Monica grilled for six hours

Lewinsky case: Investigators check Clinton's DNA against samples found on dress as intern returns

AS PRESIDENT Bill Clinton was receiving his last briefings before ordering the United States armed forces into action yesterday morning, the woman whose evidence has rocked his presidency was just starting her second appearance before the grand jury in Washington.

Monica Lewinsky was recalled to explain some of the gaps and contradictions between her version of her relationship with the President and the one he had given to the grand jury three days before.

She emerged from the court- house six hours later. Her spokeswoman said that she had completed her testimony and was "looking forward to beginning the process of rebuilding her life". She said Ms Lewinsky had answered all questions "truthfully and completely" - a turn of phrase that pointedly contrasted with Mr Clinton's description of his own testimony as "truthful", a formulation which exposed gaps in his answers.

Officials had earlier confirmed that Mr Clinton had raised no objections to a sample of his DNA being supplied to the FBI laboratory that was testing a dress owned by Ms Lewinsky.

The dress, rumoured to be stained with semen, had been surrendered by Ms Lewinsky under the terms of her immunity agreement with the prosecutor's office last month. The request for a presidential DNA sample strongly suggested that scientific tests on the dress were positive (the results have been the most successfully guarded secret of the whole Lewinsky affair) and that the sample was required to establish a "match" between the stain and Mr Clinton.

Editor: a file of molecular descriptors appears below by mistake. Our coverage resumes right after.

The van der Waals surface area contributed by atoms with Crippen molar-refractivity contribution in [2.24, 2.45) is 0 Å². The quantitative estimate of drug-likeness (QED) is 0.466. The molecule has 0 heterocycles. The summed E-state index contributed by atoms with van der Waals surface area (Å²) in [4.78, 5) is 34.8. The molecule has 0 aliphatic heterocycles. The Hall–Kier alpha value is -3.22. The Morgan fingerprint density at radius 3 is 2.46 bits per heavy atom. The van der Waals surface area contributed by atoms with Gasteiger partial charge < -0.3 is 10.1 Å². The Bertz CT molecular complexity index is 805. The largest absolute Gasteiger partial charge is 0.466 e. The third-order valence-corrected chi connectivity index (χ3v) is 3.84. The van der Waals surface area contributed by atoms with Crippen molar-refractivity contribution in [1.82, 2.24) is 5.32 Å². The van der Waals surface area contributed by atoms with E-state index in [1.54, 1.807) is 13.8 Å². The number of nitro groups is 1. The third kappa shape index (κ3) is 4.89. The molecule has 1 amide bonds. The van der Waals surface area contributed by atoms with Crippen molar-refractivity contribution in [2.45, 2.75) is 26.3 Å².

Unconfirmed reports said that the sample had already been supplied by the Bethesda Naval Hospital just outside Washington, where the President's blood is stored for use in a medical emergency.

Mr Clinton's admission, under questioning on Monday, that Ms Lewinsky did - as she testified - perform oral sex on him has diminished the public shock and distaste that the DNA revelation would have provoked even a week ago. It did nothing, however, to dispel the suspicion that without the evidence of "that dress" Mr Clinton might have persisted much longer in his denials of sexual activity with Ms Lewinsky.

Until yesterday's military action, these suspicions, and the gathering impression that Mr Clinton lied in January, when he could not "recall" ever being alone with Ms Lewinsky, were leading some pollsters to forecast an imminent drop in Mr Clinton's still mostly buoyant popularity ratings. Latest polls showed that while almost 60 per cent of those asked believed he could put the Lewinsky affair behind him, almost half said that he should consider leaving office if he lied in January, and 65 per cent said he should leave if he lied to the grand jury this week.

Reports coming in from the further reaches of the US appeared to support such a trend, with some Republican candidates in this autumn's mid-term congressional elections, starting to exploit their "family values" advantage. At this stage, the trend appeared to be driven less by the politicians - who understand the risk attached to espousing moral piety - than to meet criticism of voters that their elected representatives were not showing sufficient moral outrage.

At the centre of yesterday's questioning of Ms Lewinsky were said to be presents she had received from Mr Clinton and later returned to the President's personal secretary, Betty Currie. At issue was whether Ms Lewinsky or the President had instigated their return, and why.

Mr Clinton said after his testimony on Monday that "at no time did I ask anyone to lie, to hide or destroy evidence or to take any other unlawful action", but Ms Lewinsky has indicated that the gifts were returned at his suggestion, which could support accusations that he tried to keep evidence of their relationship from the prosecutors.

What was said to have "outraged" Ms Lewinsky about Mr Clinton's admission was the inference that her relationship with him amounted to no more than "sexual servicing". She was said to have believed that the relationship was emotional as well as sexual, and had the potential to last.

Her adverse reaction was said yesterday to have compounded worries in the White House camp about the longer-term public response to Mr Clinton's admission. Some White House staff accompanying the President for his holiday on Martha's Vineyard were said to be "panicked" by the hostile political reaction to Mr Clinton's admission.

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